Wednesday, February 20, 2013

What Would John Wayne Do? (WWJWD)

John Wayne gets accredited with saying, "Courage is being scared to death, but saddling up anyway"

I don't know if I could say I was scared of the next stage in rehabbing an old Stanely Miter Box, but I was intimidated at least. I was down to the swinging arm and if I screwed this part up, then I might as well throw the whole thing in the scrap heap. The arm was the grimiest part of the whole works and there was a couple arms and a spring loaded pin to lock the arm in place on the dial. A ton of nooks and crannies and a couple of small parts.


I disasembled the arm as much as I dared and tried to remove as much of the course grime with a stiff brush.


The pin actuated with the lift arm, at first I thought I would take this mechanism apart as well. As I got to looking at it I decided against it, I was sure getting it back together would be horrible. But there was a ton of grime inside and I was worried that if I was able to get some Simple Green and Q-tips in there to clean it out then getting it dried up so it wouldn't rust from the inside out would be the next challenge.

I thought that if I did get it cleaned out it would probably ge best to fill the mechanism with some lithium grease to keep it running, to be honest after removing the cap on the side, it looks like that's how it was supposed to be maintained. So I took a quick run to my nearest auto parts store to get my hands on a small tube of white grease.

While I was standing in the aisle, perusing the winde variety of soap and oil emulsions availible, my eyes lit on what seemed like the perfect answer to all my nook and crannie issues. (well the ones related to the miter box arm anyway)


A can of brake cleaner, nothing says clean like pressurized solvent in a can.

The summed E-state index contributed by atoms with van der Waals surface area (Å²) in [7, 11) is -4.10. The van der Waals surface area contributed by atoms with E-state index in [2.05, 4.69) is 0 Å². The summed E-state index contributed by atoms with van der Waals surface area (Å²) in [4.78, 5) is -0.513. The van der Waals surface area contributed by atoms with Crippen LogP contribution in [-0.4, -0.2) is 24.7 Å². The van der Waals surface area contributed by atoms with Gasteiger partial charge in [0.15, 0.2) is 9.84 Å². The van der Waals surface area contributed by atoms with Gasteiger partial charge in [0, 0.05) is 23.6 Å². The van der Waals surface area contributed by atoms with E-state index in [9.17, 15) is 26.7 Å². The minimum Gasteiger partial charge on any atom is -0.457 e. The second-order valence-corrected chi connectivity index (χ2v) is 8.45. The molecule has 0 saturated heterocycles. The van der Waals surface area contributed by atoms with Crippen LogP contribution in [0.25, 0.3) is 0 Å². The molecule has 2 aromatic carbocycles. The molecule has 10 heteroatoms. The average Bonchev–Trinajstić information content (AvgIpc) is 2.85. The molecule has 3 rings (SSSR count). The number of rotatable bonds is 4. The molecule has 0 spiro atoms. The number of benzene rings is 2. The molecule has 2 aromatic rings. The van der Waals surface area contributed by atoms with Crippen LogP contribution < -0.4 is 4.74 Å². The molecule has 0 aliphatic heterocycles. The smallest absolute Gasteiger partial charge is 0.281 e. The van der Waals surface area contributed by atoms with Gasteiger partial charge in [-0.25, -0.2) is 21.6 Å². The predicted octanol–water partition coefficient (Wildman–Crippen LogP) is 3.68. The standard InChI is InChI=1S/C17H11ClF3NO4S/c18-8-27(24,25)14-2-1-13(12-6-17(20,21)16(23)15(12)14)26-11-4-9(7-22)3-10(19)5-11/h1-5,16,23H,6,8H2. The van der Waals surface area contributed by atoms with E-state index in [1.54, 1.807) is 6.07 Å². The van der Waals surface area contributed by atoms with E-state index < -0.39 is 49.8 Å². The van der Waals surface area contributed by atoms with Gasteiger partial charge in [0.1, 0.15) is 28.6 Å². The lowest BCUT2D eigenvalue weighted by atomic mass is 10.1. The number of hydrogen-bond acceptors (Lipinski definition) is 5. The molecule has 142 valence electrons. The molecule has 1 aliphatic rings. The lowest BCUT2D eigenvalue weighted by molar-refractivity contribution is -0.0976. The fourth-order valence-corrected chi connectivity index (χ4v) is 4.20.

I used a whole can on the arm, mostly because I had no reason to save it. It blew the crud away like yesterday's trash. I still followed it up by scrubbing it down to get the remaining rust off.


With a little bit of time I scrubbed the crap off the rest of the pieces. Altering a little trick I learned from my friend Mark Harrell over at Bad Axe Saws, I cleaned all the screws by chucking them into a drill press chuck and then holding the abrasive pad against the spinning friction. I've seen Mark make short work of shining up roughed up saw nuts by chucking them into a cordless drill and spinning them against a soft cloth charged with buffing compound.

Once cleaned I taped everything up for repainting.


and moved on to cleaning up the last parts of the box itself.


A little more taping and then some black lacquer spray paint


In the end the miter box went from this rusted boat anchor.

To this cleaned, painted, oiled, and waxed machine.




So what's left? Plenty. I have to clean up and sharpen the saw plate, cut out, shape and drill for a new replacement saw handle, make a new sacrificial board to attach to the base, and fabricate some pieces to replace missing parts. A lot of things to do yes, but all these things seem less intimidating than taking apart the mechanism for the swing arm. I'm not sure why that bugged me so much but I'm glad it worked and even happier it's in my rear view mirror.

Ratione et Passionis
Oldwolf

4 comments:

  1. Hi Derek,
    Great result. I have recently rehab' a similar device and its great to see others spending the time to clean up old gear. You cannot beat cast gear for stability and smooth use. In New Zealand we do not a lot of old American tools but what we do get is well sought after an consequently quite expensive. Greast work and i thought you did well. Nice to see all the steps in the clean up. I guess it takes a lot of time.
    I follow a similar path to you (but without the carving) but do not have the courage, or time, to do a blog. I really enjoy your work and keep it up. Cheers from NZ. Mike

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  2. Another trick I learned a long time ago was to use gun cleaning kit brass bore brushes to clean our internal threads. A little cleaner, WD40, or just dry, they can clean up internal threads and get into the nooks and crannies,

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  3. Nice work. I had a problem cleaning and reassembling mine after the locking bar jammed. That little spring is strong.

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